To be clear, I'm not trying to solve the problem of untrustworthy websites. I'm trying to address the unnecessary provision of network access.

In my design, there would not be any popups, other than perhaps a display-once dialog just to inform the user of the existence of the feature. Any attempt to access the network would simply result in an error, similar to an error that would be generated when accessing a file without permission.

For example, my calculator does not need to connect to the network. I don't care if it has a bug because I can download a new version to fix it. Yes, it would be somewhat easier for me if the calculator updated itself from its home on the web, but allowing this to occur is not worth the risk that it's either incompetent about security or downright malicious. A network disconnect switch in the corner of the calculator (probably on its title bar) would be all that's necessary. (This button would not be visible to or controllable by the calculator itself.) The state of this button would be remembered across launches.

If you don't like the idea of a button, you could have an "app firewall" as opposed to a normal internet address firewall. You could allow the user to blacklist or whitelist apps, as opposed to internet addresses. This method would not involve user interface changes. By default, all apps could be whitelisted so users who don't care about security could just have things work as usual. This is undesirable from a security perspective, but it's probably necessary from a marketing perspective.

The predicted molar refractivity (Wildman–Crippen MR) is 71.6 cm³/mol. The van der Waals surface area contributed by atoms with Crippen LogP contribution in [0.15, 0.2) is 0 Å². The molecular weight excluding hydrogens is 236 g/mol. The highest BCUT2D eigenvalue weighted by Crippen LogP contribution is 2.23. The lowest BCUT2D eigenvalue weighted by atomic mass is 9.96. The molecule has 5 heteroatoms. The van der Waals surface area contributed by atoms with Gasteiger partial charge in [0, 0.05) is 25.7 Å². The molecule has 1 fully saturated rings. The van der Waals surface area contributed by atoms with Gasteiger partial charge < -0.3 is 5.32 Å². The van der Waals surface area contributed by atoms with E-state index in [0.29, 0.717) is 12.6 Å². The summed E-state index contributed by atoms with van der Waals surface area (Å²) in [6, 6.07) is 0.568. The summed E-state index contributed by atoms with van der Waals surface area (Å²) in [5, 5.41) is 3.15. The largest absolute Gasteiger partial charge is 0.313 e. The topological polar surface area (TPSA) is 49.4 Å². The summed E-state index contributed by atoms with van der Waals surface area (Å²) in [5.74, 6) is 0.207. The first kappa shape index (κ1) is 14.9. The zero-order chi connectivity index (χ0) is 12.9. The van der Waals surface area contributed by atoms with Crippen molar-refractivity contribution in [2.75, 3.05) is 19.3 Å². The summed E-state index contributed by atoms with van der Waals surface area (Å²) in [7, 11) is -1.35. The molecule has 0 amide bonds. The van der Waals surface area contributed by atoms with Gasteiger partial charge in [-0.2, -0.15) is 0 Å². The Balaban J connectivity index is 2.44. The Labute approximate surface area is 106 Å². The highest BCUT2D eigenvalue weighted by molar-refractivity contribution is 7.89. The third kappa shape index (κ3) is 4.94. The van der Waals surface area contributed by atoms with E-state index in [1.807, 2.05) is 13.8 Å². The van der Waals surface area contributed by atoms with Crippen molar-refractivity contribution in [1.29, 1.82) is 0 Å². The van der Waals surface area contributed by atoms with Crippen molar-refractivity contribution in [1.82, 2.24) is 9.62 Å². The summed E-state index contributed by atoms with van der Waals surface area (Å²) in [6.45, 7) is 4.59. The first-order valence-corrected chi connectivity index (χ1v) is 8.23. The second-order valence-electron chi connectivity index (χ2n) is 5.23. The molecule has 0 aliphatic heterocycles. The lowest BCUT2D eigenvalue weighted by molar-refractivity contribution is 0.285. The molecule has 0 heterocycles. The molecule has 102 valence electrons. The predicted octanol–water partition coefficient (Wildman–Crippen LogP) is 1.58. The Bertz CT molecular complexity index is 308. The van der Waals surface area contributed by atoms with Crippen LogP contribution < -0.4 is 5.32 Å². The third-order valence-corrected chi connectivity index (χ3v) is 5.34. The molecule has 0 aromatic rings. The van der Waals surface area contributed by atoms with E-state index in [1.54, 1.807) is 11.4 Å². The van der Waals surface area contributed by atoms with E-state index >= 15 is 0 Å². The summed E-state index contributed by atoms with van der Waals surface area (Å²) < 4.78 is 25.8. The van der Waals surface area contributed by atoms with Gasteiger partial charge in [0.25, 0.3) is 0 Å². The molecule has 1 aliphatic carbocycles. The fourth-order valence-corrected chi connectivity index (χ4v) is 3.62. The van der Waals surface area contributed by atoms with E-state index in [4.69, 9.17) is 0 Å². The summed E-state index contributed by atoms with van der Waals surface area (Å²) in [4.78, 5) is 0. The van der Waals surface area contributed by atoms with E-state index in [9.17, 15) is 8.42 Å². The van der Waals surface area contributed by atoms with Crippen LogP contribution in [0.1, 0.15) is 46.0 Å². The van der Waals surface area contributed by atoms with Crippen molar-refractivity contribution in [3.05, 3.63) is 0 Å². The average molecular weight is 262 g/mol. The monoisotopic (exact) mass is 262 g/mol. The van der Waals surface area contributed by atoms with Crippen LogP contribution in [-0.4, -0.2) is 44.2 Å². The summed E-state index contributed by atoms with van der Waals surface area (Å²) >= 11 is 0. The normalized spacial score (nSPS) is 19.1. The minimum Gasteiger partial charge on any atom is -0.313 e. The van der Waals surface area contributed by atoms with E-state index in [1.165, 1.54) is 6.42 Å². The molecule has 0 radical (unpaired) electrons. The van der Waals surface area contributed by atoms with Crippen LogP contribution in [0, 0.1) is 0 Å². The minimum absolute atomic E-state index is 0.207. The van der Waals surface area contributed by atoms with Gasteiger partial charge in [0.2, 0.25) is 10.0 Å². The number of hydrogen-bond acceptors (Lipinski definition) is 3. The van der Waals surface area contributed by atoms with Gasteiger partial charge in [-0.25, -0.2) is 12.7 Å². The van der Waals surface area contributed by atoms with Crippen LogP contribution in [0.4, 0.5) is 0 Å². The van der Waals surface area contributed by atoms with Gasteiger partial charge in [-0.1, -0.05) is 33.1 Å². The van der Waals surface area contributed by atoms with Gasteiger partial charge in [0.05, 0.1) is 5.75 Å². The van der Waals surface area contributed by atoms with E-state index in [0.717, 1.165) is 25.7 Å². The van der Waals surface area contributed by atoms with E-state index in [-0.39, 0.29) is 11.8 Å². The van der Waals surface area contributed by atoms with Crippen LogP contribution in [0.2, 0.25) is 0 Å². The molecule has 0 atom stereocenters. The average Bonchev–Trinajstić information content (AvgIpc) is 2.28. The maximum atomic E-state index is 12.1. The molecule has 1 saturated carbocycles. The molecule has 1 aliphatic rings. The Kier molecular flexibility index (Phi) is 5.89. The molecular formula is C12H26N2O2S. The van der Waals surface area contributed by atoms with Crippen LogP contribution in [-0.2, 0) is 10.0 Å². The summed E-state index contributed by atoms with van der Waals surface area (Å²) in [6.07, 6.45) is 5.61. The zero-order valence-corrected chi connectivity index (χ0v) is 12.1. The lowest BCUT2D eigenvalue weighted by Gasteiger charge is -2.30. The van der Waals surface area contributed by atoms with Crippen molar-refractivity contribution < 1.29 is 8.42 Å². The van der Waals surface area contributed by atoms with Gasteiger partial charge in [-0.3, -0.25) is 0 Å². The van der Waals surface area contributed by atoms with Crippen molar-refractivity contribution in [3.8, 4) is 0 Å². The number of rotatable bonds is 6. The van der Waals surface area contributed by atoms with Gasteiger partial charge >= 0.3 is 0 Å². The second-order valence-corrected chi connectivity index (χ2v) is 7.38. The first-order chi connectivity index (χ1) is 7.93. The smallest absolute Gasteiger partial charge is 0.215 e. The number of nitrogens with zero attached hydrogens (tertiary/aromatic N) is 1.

I suppose that part of the implementation problem is that obtaining network access is very similar to obtaining file system access, so there is no "open network" call that you can just block. (Well, if there is, then block it.) However, you could look at the file being requested to see if it starts with "http" or "ftp" in some mix of letter cases, for example. I'm not sure which specific OS functions are involved, but I assume that's well known.

This is not intended to be airtight. You have based your OS on Ubuntu's broken codebase, and conduct updates via HTTP, so there's no realistic hope for that. The point is just to kill as many backdoors as possible with as little effort and development time as possible. Sophisticated malware will still get in.

Revision history for this message
Bob Meyers (bobgmeyers) wrote :

One other thing that might help you is lstat. You can pull up the documentation on this C function using "man lstat". It refers to a POSIX standard macro, S_ISSOCK(stat.st_mode). This macro will tell you if a particular directory entry is a socket, as opposed to a file or a directory or something else. You could hook fopen and similar functions and first branch to lstat followed by this test macro. The hook itself would be installed, or not, per app instance.

If you go this route, I would reject anything that does not return true from S_ISREG, S_ISDIR, or S_ISLNK, as everything else is creepy in a hardware way.

Of course it's possible that a rogue app could take a more indirect route, for example, by following a link (S_ISLNK true) to a network socket (S_ISSOCK true), but again, this is about best efforts, not perfect security.